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Sea Star Wasting Disease Discovered in Alaska

Researchers from NCCOS and the University of Alaska Fairbanks School of Fisheries and Ocean Sciences found evidence of sea star wasting disease in Alaska while surveying intertidal areas near NOAA’s Kasitsna Bay Laboratory. The team found the diseased sea stars during long-term monitoring surveys conducted under the Gulf Watch Alaska program at sites around Elephant […]

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‘Most Notable Paper’ Awarded to NCCOS Project

A team of researchers funded by NCCOS recently won the 2015 Chandler-Misener Award for the most notable paper published in the Journal of Great Lakes Research (JGLR). The paper, “Assessing and addressing the re-eutrophication of Lake Erie: Central basin hypoxia,” synthesizes results from a long-term NCCOS project examining the causes and consequences of hypoxia (low oxygen) […]

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Model Allows Scallop Industry to Plan for Impacts of Climate Change

NCCOS-sponsored researchers have developed a user-friendly computer program to help manage the U.S. commercial Atlantic sea scallop fishery, which is threatened by progressively higher temperatures and ocean acidification. The Integrated Assessment Model (IAM) concurrently simulates ocean conditions related to temperature and ocean acidification, sea scallop population dynamics, and economic impacts on the scallop fishery. In the […]

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Support Grows for Living Shorelines in North Carolina

In recent decades, increased development along our nation’s estuarine shorelines has led to shoreline hardening as landowners attempt to protect their properties from coastal erosion. Estuarine shorelines are a transition zone between open water and upland regions and provide a variety of ecosystem services, including essential habitat to commercially and ecologically important species, buffering storm-driven […]

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Regional Water Management Practices Reduce Biscayne Bay Submerged Aquatic Vegetation

In subtropical Biscayne Bay, Florida, NCCOS research reveals decades of water management practices reduce freshwater flow, negatively impacting abundance and composition of the bay’s nearshore submerged aquatic vegetation (SAV) communities, fish, and crustaceans. Over the last 50 years, a massive water management system modified the hydrology of the South Florida watershed by altering the quantity, […]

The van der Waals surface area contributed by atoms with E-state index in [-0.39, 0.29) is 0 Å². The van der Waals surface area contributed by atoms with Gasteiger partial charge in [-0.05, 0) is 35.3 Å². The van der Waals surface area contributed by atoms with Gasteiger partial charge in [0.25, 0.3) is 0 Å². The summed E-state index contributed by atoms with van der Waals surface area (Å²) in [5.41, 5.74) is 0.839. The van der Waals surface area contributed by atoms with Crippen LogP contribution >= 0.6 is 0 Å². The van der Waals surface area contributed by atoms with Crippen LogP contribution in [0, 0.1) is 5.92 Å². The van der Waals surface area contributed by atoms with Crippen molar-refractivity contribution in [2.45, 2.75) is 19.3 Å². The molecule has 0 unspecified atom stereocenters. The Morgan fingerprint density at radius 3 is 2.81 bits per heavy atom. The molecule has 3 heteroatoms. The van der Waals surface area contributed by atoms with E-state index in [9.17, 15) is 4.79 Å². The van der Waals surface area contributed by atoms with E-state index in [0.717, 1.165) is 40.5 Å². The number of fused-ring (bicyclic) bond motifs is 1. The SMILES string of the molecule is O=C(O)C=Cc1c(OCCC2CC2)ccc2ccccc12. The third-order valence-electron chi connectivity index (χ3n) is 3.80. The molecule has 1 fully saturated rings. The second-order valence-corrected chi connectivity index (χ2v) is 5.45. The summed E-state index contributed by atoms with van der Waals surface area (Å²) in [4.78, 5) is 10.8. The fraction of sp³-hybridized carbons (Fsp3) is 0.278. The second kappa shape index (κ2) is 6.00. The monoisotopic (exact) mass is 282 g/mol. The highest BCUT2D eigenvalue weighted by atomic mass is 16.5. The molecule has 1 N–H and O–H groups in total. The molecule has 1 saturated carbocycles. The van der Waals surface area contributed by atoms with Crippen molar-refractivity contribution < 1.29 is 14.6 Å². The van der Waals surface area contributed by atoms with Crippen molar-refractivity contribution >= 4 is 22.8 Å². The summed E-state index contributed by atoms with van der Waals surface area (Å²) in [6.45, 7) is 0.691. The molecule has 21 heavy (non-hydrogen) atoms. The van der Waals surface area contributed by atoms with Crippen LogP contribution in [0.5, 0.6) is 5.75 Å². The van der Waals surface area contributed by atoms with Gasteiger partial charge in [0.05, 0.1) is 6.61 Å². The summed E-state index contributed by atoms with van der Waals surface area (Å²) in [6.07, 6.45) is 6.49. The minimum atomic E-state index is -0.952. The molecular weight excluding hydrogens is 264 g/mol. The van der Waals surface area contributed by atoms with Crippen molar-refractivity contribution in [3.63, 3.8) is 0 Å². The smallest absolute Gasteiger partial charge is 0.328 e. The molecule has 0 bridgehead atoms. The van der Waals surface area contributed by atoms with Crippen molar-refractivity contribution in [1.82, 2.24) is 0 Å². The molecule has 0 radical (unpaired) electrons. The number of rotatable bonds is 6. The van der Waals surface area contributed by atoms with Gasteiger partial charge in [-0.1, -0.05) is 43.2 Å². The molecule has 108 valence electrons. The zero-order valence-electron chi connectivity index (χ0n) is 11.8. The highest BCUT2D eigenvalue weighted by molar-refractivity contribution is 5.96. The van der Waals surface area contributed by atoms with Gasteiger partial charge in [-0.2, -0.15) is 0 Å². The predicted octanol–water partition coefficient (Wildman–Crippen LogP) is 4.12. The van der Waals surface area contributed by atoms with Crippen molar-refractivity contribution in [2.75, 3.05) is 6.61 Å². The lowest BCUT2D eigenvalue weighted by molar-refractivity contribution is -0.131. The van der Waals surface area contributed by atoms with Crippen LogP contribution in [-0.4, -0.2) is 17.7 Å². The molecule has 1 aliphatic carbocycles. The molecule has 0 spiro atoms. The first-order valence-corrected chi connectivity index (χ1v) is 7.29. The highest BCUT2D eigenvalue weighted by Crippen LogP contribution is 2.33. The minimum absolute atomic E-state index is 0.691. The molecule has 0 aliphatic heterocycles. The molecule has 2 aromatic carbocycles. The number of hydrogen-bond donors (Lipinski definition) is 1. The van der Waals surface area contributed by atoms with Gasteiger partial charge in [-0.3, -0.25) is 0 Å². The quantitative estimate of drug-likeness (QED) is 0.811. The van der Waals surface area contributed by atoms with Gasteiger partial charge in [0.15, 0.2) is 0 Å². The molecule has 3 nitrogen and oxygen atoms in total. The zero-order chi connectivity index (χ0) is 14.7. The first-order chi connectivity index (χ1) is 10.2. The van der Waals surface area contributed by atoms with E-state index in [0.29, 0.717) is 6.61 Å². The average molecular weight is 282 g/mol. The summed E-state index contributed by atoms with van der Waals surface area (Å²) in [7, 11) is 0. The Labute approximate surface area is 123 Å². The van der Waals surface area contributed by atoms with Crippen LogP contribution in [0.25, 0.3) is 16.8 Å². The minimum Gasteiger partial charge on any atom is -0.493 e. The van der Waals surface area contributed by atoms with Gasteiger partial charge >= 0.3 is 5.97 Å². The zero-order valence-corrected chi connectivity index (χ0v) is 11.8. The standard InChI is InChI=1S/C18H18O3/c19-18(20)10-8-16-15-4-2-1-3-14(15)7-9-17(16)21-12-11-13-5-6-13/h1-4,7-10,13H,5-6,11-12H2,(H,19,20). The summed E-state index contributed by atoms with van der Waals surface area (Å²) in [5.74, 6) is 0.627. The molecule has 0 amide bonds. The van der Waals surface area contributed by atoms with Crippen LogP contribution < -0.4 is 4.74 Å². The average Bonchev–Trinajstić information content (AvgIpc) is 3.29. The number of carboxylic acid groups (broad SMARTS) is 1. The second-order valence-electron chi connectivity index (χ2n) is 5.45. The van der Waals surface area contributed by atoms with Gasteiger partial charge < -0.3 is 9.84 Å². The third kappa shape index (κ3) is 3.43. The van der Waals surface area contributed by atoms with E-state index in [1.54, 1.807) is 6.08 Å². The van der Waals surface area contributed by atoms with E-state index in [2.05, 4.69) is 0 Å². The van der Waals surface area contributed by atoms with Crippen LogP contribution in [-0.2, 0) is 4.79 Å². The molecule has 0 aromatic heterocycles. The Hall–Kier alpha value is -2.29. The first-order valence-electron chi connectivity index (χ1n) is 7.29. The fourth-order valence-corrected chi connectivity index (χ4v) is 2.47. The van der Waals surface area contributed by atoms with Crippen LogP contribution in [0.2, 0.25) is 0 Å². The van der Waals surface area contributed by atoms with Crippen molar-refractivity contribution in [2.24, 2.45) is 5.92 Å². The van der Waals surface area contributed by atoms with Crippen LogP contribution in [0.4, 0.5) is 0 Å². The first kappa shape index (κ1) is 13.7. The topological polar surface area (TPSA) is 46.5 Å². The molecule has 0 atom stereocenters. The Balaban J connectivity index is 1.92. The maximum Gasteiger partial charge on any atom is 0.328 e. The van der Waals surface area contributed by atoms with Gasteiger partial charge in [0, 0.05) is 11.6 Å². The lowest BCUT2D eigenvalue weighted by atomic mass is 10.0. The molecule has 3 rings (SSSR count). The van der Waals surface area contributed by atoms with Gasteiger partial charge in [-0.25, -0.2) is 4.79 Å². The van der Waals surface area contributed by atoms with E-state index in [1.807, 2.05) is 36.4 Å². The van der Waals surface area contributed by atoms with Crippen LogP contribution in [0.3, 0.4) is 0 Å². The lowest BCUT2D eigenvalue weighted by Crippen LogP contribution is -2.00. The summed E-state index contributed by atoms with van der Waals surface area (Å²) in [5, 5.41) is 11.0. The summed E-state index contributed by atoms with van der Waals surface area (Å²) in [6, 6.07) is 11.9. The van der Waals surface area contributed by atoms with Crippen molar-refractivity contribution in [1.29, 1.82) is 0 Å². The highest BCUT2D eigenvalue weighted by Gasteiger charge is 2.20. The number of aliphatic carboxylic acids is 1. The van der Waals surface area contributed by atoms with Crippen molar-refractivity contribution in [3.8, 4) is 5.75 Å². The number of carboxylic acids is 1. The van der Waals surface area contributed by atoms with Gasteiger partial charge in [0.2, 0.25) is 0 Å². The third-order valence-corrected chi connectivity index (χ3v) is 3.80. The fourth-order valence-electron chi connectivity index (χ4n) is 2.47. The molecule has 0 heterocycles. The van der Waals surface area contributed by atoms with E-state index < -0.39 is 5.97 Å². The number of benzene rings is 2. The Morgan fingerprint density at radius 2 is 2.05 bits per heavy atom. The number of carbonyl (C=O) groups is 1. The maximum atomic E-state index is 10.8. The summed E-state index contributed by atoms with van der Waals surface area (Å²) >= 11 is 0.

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Storm Surge and Sea Level Rise Models Improved by Innovative Measurement of Coastal Marsh Elevation

Coastal marsh elevation, a measurement used in models to predict impacts of sea level rise and periodic flooding from storm surge, is commonly determined by remote sensing methods that have been found to overestimate marsh platform height. In order to address this inaccuracy, known as a “saturation problem” caused by dense vegetation, NOAA’s National Centers of […]

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NCCOS Collaboration Explores Previously Unmapped Seafloor Habitats of the Channel Islands National Marine Sanctuary

Well over 50 percent of the Channel Islands National Marine Sanctuary seafloor has yet to be mapped or characterized at a level suitable for resource management. Recently on board the NOAA ship Bell M. Shimada, NCCOS and partners worked to reduce that number. On this mission, 82 square miles were mapped and identified as priority […]

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Research Cruise Investigates Ocean Acidification Effects on Deep Sea Coral

NCCOS, collaborating with NOAA’s Office of National Marine Sanctuaries, Office of Ocean Exploration Research, and Office of Coast Survey, embarked on the NOAA ship Bell M Shimada on March 13 in the Channel Islands National Marine Sanctuary (CINMS), conducting ROV surveys to characterize unexplored habitat and assess abundance and condition of deep sea corals in the face of climate […]

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